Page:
I had been wanting to read this book for long now. I had heard of it so much and I hadn’t read any of Aravind Adiga‘s books until then. So, I grabbed this when I saw a copy at the library.
The white tiger is an engaging tale of Balram Halwai who hails from rural India and how he goes on to become the No. 2 driver for a rich family and what ensues from then on.
The book is actually a collection of letters in 7 parts to the Chinese Premier who is on a visit to India. Set to be realistic and harsh, the tone of the letters is just that. And satirical? Very. Balram talks of how the India portrayed to the foriegners is not the real India. He traces his life from a “wanted” poster of his all the while connecting the dots to the events that led him to become a murderer. Descriptions of both ends of the spectrum ( the rich and the poor) and the wide disparities are highlighted throughout the book.
Balram comes across as someone unrepentant for his actions. The author probably intended to show this character off as being the pragmatic, “call a spade, a spade” protagonist. The narrative is engaging in quite a few parts, the harsh realities of India are depicted well in certain sections and overall, there are a few sentiments I shared with the author. The life of a driver is something I didn’t know much about. This book has attempted to provide an insight into their lives to some extent.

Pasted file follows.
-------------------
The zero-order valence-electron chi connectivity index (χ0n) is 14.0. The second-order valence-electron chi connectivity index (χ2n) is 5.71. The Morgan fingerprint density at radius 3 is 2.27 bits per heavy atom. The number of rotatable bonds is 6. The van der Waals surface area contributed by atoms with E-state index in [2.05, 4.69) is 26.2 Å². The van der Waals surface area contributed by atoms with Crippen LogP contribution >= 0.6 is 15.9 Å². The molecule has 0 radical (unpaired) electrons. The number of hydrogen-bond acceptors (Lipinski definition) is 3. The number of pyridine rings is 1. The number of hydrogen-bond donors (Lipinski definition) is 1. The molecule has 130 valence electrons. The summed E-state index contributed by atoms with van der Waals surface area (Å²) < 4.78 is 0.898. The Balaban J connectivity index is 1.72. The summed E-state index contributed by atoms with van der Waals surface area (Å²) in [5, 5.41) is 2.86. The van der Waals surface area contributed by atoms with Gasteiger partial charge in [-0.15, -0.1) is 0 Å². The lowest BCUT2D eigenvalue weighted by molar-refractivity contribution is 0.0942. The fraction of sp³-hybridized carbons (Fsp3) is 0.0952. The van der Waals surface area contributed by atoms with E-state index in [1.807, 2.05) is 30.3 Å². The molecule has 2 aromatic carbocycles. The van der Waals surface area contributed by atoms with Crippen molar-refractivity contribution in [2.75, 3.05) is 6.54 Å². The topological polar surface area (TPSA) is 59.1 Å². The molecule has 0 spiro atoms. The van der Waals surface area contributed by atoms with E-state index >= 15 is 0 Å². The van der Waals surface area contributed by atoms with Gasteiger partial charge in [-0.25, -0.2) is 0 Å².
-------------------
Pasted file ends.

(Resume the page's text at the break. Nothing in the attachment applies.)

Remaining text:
Yet, somehow this book did not work its magic on me. The character failed to induce much empathy. I did not understand certain actions and felt angry at some instances of insensitivity. I felt as though the protagonist was himself a puppet in some parts. It may not be just another rags to riches story but I felt it could have been crafted better. I cannot put my finger on it but this book did not see me getting into the shoes of the main character. Not because I haven’t been in those circumstances but because the character did not strike a chord. At times I felt angry and Balram’s unrepentant tone throughout did not help much. There is quite a bit of India bashing happening. So, if you don’t like that, then you may not enjoy several parts of the book.
Having said that, I did finish the book pretty fast hoping for something better to happen in the succeeding pages. There are a few issues I concurred with Balram towards the end. While it did make me think in some parts, I did not emerge enlightened whatsoever. I guess I expected something more all along. Not a good attitude, frankly speaking.